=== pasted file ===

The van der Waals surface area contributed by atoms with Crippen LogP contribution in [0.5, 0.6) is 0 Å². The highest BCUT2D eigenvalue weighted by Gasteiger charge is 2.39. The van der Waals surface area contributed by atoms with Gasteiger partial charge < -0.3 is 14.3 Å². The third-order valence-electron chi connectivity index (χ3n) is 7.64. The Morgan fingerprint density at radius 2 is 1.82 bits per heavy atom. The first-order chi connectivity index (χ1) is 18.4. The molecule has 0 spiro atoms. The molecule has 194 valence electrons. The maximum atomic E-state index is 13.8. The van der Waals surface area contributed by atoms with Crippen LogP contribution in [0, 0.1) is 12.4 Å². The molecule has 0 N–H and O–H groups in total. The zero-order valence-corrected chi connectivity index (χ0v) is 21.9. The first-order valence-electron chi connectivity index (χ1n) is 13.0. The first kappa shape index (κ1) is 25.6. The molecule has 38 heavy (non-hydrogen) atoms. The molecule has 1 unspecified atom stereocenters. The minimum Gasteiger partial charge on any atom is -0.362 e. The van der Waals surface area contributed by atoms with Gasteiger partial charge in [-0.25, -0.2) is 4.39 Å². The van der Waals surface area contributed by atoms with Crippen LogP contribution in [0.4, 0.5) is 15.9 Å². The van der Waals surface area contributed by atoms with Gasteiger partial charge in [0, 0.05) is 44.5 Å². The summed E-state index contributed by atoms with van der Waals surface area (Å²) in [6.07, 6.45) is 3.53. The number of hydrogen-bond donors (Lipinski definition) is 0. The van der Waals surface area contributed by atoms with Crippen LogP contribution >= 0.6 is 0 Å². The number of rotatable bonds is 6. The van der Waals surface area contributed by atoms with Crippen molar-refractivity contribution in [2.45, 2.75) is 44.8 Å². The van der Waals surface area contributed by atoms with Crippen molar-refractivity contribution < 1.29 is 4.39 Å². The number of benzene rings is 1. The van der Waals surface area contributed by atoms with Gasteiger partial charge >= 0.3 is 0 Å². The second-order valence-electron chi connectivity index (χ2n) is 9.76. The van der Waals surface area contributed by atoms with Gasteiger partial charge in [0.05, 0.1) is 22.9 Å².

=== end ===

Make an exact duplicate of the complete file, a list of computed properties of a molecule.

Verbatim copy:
The van der Waals surface area contributed by atoms with Crippen LogP contribution in [0.5, 0.6) is 0 Å². The highest BCUT2D eigenvalue weighted by Gasteiger charge is 2.39. The van der Waals surface area contributed by atoms with Gasteiger partial charge < -0.3 is 14.3 Å². The third-order valence-electron chi connectivity index (χ3n) is 7.64. The Morgan fingerprint density at radius 2 is 1.82 bits per heavy atom. The first-order chi connectivity index (χ1) is 18.4. The molecule has 0 spiro atoms. The molecule has 194 valence electrons. The maximum atomic E-state index is 13.8. The van der Waals surface area contributed by atoms with Crippen LogP contribution in [0, 0.1) is 12.4 Å². The molecule has 0 N–H and O–H groups in total. The zero-order valence-corrected chi connectivity index (χ0v) is 21.9. The first-order valence-electron chi connectivity index (χ1n) is 13.0. The first kappa shape index (κ1) is 25.6. The molecule has 38 heavy (non-hydrogen) atoms. The molecule has 1 unspecified atom stereocenters. The minimum Gasteiger partial charge on any atom is -0.362 e. The van der Waals surface area contributed by atoms with Gasteiger partial charge in [-0.25, -0.2) is 4.39 Å². The van der Waals surface area contributed by atoms with Crippen LogP contribution in [0.4, 0.5) is 15.9 Å². The van der Waals surface area contributed by atoms with Gasteiger partial charge in [0, 0.05) is 44.5 Å². The summed E-state index contributed by atoms with van der Waals surface area (Å²) in [6.07, 6.45) is 3.53. The number of hydrogen-bond donors (Lipinski definition) is 0. The van der Waals surface area contributed by atoms with Crippen LogP contribution >= 0.6 is 0 Å². The number of rotatable bonds is 6. The van der Waals surface area contributed by atoms with Crippen molar-refractivity contribution in [2.45, 2.75) is 44.8 Å². The van der Waals surface area contributed by atoms with Crippen molar-refractivity contribution < 1.29 is 4.39 Å². The number of benzene rings is 1. The van der Waals surface area contributed by atoms with Gasteiger partial charge >= 0.3 is 0 Å². The second-order valence-electron chi connectivity index (χ2n) is 9.76. The van der Waals surface area contributed by atoms with Gasteiger partial charge in [0.05, 0.1) is 22.9 Å².